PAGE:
Stock market’s brutal year leaves Wall Street with little faith in a rebound

(Bloomberg) — A brutal year for US equities is winding down with little conviction on Wall Street that the outlook is brightening anytime soon.

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After rebounding since October on speculation that the Federal Reserve is nearing the end of its most aggressive rate hikes in decades, stock prices have retreated over the past two weeks on renewed fears that tighter monetary policy will stifle economic growth in the first half of next year. The S&P 500 has lost almost 20% this year. Rate-sensitive growth stocks were hit even harder, sending the Nasdaq 100 down more than 30%.

“We are heading into a recession, but it will be a story of two halves next year, one that will likely see the stock market improve in the second half,” said Sam Stovall, chief investment strategist at CFRA. He expects the S&P 500 to retest its October lows in the first half of 2023, but end next year around 4,575, up nearly 19% from Friday’s close.

The key question facing Wall Street now is how close the Fed is to ending its rate hikes — a moment that has historically generated double-digit returns for stocks.

For Luca Paolini, chief strategist at Pictet Asset Management, tighter financial conditions are poised to shift investors’ attention next year from inflation to the risks posed by a slowing economy. He is bearish on US equities over the next three to six months and is watching three key factors that could end the bear market: a dip in corporate earnings estimates, a steeper bond yield curve and cheaper valuations. in the stocks most sensitive to economic cycles.

“We are still in a bear market,” Paolini said. “A spike in inflation is clear, but we expect equities to be weak next year. The fall in inflation could be slow and painful – certainly not strong enough for central banks to switch from tightening to easing. That’s why we don’t expect any rate cuts next year. I am much more concerned about growth than inflation in 2023.”

While the S&P 500 has priced in at least a modest earnings slump, higher borrowing costs and lingering economic uncertainty will likely reduce potential stock gains over the next year, according to Bloomberg Intelligence’s Fair Value Model. .

When the bottom will come, however, is a fierce debate. And there is a risk that earnings estimates are still too optimistic. Brokerage analysts’ overall 12-month target of 4,498 for the S&P 500 assumes earnings will rise 4.3%, significantly higher than BI’s model of an implied 2% decline.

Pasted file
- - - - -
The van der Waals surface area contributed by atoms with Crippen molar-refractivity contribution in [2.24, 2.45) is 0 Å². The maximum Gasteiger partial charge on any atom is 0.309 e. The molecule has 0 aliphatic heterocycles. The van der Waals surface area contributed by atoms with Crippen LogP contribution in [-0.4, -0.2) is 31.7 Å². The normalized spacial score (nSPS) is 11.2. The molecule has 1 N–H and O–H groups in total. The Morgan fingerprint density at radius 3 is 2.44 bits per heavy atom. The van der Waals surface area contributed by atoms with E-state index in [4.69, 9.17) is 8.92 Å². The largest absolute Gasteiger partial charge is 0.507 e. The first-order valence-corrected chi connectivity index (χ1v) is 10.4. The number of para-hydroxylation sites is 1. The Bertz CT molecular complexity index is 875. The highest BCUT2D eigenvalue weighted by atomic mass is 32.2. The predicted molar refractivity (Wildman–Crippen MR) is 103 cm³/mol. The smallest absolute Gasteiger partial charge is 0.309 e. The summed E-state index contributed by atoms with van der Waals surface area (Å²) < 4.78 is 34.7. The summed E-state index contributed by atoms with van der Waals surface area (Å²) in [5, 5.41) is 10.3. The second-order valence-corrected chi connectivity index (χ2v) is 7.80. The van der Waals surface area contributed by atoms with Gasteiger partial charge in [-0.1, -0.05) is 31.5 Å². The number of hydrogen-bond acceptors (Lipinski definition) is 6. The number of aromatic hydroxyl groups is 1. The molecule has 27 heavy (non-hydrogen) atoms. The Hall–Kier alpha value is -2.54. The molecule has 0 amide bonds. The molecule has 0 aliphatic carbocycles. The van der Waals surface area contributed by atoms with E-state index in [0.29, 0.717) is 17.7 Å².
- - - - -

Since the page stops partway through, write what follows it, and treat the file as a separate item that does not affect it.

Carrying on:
Another sign of pessimism: This year’s beating has turned Wall Street strategists into bears for the first time in at least two decades, with the average analyst forecast calling for a drop in the S&P 500 in 2023. The stock bulls, however, hope that this could be a contrarian signal for stocks and that overly bearish sentiment is pointing to a market bottom.

In addition, the recent cooling in inflation gives cause for optimism. Since 1950, the S&P 500 has posted a total return of 13% on average over the 12 months following the 13 major inflationary peaks, according to Jim Paulsen, chief investment strategist at The Leuthold Group. And in the 10 instances where the index rose during the year following a substantial spike in inflation, the S&P 500 continued to deliver an average total return of 22% the following year, too. according to company data.

Although U.S. stocks will likely start to rally sometime in 2023, it could take more than two years for the S&P 500 to hit its January high again, according to BI. In fact, the need for the Fed to keep rates high in the face of persistently high inflation could weigh on earnings and keep average annual returns for the S&P 500 at 5.7% over the next three years, down from 12.7%. from 2010 to 2019, according to Gina Martin Adams, BI’s chief equity strategist.

Seema Shah, chief global strategist at Principal Asset Management, predicts next year will still be particularly challenging for tech stocks, whose lofty valuations are falling as borrowing costs rise.

“Granted, next year will be tough, but it will open opportunities for equity investors,” said Shah, who expects the U.S. economy to suffer a recession in the second half of 2023. “The Fed is unlikely to respond not an economic crisis”. slowing down without any relief. While this year has been marked by valuation compression, next year will be marked by declining earnings, so we expect further losses in the equity market.

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